Comedy Central’s Stephen Colbert made great fun with that confusion when he hosted Moulitsas last year on his program and went, tongue-in-cheekily, “underground” as a Daily Kos diarist posting the snarky comment: “Hungarians are dirty coolies who are awash in peanut oil,” and then made a show of O’Reilly-style feigned outrage against a site that would post such “hate speech”:
Taking on the System, although penned in the first person, is not an autobiography, nor is it the story of how the Daily Kos website grew to be the most influential political blog in the English language. It is, rather, a behind-the-scenes look at the organizing methods and public relations techniques that got it there. Chapter three, for example, is titled “Set the Narrative.” It begins:
“Effective leaders draw people into their cause by creating powerful stories, with clear distinctions between good and evil, hero and villain. Instead of bemoaning the fact that Americans love their entertainment culture, political activists need to borrow Hollywood’s proven methods to structure gripping narratives and compelling communications strategies. Making politics and causes participatory, exciting, and fun is key to sustaining citizen involvement.”
The book then walks the reader through the steps – “Target Your Villain/Craft Your Hero/Exploit Their Weaknesses/Reinforce the Narrative/Aim for the Gut, Not the Brain/Own the Story” – providing examples from recent historic events on how political change-makers won battles by doing those very things.
In that sense, Taking on the System should not only be required reading for candidates for office and those that run their campaigns, but also for non-electoral and anti-electoral activists, too.
Chapter Five is titled “Feed the Backlash,” and is summarized:
“When your enemies begin to notice you – and attack you – you have arrived. Instead of avoiding confrontation with gatekeepers and opponents, embrace it and feed it. Stoking the flames of controversy brings visibility to your issues, raises your profile and effectiveness, and begins a cycle of ever-increasing attention that you can use to your advantage.”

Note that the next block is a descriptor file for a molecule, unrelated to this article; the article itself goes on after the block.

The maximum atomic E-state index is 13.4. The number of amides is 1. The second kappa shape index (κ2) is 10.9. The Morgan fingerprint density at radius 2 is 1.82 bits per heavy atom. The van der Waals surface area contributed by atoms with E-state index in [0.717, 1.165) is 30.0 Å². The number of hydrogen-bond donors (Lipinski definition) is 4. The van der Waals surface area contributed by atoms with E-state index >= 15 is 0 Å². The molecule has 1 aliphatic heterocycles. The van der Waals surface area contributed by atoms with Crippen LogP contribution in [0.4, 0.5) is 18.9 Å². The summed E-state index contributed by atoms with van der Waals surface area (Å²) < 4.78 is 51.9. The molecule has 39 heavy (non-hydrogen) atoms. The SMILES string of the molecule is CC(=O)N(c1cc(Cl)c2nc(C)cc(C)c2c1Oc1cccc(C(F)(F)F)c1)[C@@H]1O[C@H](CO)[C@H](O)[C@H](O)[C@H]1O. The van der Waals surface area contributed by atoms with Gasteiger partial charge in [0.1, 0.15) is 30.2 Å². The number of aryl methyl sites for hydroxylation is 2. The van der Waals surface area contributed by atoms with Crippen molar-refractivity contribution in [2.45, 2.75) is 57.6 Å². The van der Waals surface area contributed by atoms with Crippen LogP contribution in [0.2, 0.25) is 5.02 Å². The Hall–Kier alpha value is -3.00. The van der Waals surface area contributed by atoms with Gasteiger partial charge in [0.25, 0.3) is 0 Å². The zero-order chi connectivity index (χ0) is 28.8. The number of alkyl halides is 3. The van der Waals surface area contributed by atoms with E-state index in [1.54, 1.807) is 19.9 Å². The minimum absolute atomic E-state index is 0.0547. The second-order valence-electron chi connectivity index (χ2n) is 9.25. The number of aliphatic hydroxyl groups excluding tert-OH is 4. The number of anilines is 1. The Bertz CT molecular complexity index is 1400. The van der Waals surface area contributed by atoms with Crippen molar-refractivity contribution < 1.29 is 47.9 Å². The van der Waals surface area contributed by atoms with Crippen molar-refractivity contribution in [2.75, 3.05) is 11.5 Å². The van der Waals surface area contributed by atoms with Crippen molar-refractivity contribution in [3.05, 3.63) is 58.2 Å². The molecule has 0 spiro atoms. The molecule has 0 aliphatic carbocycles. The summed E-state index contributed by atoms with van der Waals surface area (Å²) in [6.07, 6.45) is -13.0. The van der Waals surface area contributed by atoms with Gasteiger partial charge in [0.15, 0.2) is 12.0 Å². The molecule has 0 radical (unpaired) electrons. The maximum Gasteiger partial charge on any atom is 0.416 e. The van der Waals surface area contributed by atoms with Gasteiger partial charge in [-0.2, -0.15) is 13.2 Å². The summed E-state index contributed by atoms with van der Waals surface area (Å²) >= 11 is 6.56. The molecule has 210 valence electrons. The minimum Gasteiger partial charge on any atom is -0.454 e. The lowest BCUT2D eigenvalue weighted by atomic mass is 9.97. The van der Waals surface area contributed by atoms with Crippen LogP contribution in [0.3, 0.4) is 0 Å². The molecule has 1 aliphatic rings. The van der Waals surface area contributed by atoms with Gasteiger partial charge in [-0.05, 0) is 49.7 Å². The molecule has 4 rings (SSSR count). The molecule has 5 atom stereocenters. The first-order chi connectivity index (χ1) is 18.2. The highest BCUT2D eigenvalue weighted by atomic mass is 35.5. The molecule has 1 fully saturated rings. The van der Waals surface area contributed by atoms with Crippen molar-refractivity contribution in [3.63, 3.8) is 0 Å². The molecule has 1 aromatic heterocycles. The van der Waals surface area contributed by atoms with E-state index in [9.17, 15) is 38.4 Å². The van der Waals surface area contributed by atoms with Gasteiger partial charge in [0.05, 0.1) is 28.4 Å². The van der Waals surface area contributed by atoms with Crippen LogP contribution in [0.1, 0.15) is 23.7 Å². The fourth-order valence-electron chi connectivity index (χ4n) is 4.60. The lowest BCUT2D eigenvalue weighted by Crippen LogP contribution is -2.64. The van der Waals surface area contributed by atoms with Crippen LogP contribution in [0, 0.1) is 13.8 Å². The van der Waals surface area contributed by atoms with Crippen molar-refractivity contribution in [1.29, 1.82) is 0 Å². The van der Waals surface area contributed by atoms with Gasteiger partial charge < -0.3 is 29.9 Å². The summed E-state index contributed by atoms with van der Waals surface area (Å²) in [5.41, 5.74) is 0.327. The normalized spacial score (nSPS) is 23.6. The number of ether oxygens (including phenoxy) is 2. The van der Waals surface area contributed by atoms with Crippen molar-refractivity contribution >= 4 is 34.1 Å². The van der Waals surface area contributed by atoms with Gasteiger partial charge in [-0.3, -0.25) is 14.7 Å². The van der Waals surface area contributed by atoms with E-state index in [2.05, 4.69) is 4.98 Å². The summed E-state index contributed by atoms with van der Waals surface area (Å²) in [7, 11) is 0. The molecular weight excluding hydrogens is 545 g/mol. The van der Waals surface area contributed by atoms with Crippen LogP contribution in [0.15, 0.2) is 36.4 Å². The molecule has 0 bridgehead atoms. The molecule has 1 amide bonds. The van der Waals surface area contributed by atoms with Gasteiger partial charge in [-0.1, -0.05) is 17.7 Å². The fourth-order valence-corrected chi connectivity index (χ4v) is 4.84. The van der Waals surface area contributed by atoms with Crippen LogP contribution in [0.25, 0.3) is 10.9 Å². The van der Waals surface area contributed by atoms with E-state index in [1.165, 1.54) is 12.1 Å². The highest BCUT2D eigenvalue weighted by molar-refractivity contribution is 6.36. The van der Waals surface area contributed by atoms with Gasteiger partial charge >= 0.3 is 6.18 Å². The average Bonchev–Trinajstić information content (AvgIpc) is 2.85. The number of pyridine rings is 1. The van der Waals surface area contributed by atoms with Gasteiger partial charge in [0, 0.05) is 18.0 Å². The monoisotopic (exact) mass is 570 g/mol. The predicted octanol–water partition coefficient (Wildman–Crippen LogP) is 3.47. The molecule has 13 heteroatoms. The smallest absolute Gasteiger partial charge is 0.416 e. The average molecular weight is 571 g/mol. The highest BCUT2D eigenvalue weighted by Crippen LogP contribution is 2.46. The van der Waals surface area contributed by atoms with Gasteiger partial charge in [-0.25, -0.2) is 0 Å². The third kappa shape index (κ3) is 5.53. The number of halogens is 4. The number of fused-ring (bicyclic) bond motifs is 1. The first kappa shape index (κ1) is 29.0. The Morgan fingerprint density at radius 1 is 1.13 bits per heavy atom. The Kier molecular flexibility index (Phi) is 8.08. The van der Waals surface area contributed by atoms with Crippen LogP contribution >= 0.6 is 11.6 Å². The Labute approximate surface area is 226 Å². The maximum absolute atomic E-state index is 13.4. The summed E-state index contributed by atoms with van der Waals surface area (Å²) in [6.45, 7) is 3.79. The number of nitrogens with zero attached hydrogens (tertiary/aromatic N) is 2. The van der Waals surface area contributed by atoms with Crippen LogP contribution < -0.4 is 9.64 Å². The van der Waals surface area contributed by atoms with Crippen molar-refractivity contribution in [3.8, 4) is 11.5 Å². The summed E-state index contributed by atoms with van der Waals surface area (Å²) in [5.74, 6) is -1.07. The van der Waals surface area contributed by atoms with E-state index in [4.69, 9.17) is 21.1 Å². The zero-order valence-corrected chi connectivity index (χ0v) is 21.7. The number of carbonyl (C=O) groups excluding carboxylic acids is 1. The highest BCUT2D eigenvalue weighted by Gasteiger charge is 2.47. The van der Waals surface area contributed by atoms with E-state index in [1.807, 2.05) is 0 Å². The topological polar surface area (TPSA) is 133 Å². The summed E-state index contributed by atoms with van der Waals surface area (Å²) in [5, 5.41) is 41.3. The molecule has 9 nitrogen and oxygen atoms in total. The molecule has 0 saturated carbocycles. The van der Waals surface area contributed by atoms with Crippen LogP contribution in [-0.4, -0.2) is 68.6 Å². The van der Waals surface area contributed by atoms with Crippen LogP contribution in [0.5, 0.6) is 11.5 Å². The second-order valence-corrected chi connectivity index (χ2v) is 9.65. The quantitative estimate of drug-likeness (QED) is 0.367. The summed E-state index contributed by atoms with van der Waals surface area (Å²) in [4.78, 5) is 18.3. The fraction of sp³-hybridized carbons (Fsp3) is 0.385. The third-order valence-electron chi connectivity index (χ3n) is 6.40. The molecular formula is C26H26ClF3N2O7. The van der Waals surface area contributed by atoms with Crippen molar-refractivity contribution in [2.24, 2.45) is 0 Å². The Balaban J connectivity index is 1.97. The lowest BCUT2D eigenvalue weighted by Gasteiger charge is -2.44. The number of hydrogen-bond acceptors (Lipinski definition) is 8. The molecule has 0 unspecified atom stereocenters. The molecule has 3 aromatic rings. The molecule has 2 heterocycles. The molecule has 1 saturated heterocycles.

It covers not only how to “embrace the attacks” but also “when to ignore the attacks.” These are the simple techniques that the late Abbie Hoffman worked so hard to teach the few of us then-youngsters that would listen, back in the 1980s, when his own generation had pretty much used him up and spit him out. Today, in 2008, we have a current teacher from a new generation who discovered many of these techniques through his own experience, amended and mutated them to better fit the new century and its domination by media, and who now – as his multiple hat tips to Saul Alinsky suggest – has come to see his work in the tradition of the great community organizers that had been mostly forgotten for so many years.
Taking on the System goes on sale tomorrow. If you’re an activist, a journalist, or an aspiring change agent of any tendency, the $23.95 price of admission ($16.29 online) will be the best and most economical college tuition you ever paid. And if you know somebody that is, or tries, or wants to be one of those things, and you sometimes wish they would just be better at it, then don’t dawdle: purchase a second copy for him or her. This is the most coherent guide to political organizing – on or off the Internet – penned in a generation.
Markos Moulitsas Zúniga is our era’s very own Saul Alinsky, and Taking on the System is the new and improved Rules for Radicals. For any aspiring organizer, activist, politician, blogger, journalist or communicator to ignore or fail to study its findings would not only be self-defeating: it would constitute a serious form of malpractice.
- The Fund for Authentic Journalism